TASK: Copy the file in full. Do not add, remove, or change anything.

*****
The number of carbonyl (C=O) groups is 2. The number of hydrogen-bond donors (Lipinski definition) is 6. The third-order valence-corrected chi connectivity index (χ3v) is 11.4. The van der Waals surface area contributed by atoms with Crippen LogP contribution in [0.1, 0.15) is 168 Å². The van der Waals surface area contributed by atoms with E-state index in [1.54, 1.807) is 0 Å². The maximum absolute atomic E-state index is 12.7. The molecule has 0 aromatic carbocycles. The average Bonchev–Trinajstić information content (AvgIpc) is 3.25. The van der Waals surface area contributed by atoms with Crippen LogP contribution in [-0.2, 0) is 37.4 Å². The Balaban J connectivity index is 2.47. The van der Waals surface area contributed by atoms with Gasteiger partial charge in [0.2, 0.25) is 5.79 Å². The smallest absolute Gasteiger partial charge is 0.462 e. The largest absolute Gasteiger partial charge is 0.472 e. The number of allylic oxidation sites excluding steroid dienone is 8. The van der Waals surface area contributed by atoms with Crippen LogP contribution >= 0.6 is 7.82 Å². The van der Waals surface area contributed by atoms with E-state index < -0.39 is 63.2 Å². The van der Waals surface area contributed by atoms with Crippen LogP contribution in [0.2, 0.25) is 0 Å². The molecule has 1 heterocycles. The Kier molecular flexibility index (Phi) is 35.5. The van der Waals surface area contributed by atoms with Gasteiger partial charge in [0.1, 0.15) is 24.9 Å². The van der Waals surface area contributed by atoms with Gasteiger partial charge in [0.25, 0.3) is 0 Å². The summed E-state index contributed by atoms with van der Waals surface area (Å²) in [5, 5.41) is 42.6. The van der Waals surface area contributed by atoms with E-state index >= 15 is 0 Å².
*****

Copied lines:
The number of carbonyl (C=O) groups is 2. The number of hydrogen-bond donors (Lipinski definition) is 6. The third-order valence-corrected chi connectivity index (χ3v) is 11.4. The van der Waals surface area contributed by atoms with Crippen LogP contribution in [0.1, 0.15) is 168 Å². The van der Waals surface area contributed by atoms with E-state index in [1.54, 1.807) is 0 Å². The maximum absolute atomic E-state index is 12.7. The molecule has 0 aromatic carbocycles. The average Bonchev–Trinajstić information content (AvgIpc) is 3.25. The van der Waals surface area contributed by atoms with Crippen LogP contribution in [-0.2, 0) is 37.4 Å². The Balaban J connectivity index is 2.47. The van der Waals surface area contributed by atoms with Gasteiger partial charge in [0.2, 0.25) is 5.79 Å². The smallest absolute Gasteiger partial charge is 0.462 e. The largest absolute Gasteiger partial charge is 0.472 e. The number of allylic oxidation sites excluding steroid dienone is 8. The van der Waals surface area contributed by atoms with Crippen LogP contribution >= 0.6 is 7.82 Å². The van der Waals surface area contributed by atoms with E-state index < -0.39 is 63.2 Å². The van der Waals surface area contributed by atoms with Crippen LogP contribution in [0.2, 0.25) is 0 Å². The molecule has 1 heterocycles. The Kier molecular flexibility index (Phi) is 35.5. The van der Waals surface area contributed by atoms with Gasteiger partial charge in [0.1, 0.15) is 24.9 Å². The van der Waals surface area contributed by atoms with Gasteiger partial charge in [0.25, 0.3) is 0 Å². The summed E-state index contributed by atoms with van der Waals surface area (Å²) in [5, 5.41) is 42.6. The van der Waals surface area contributed by atoms with E-state index >= 15 is 0 Å².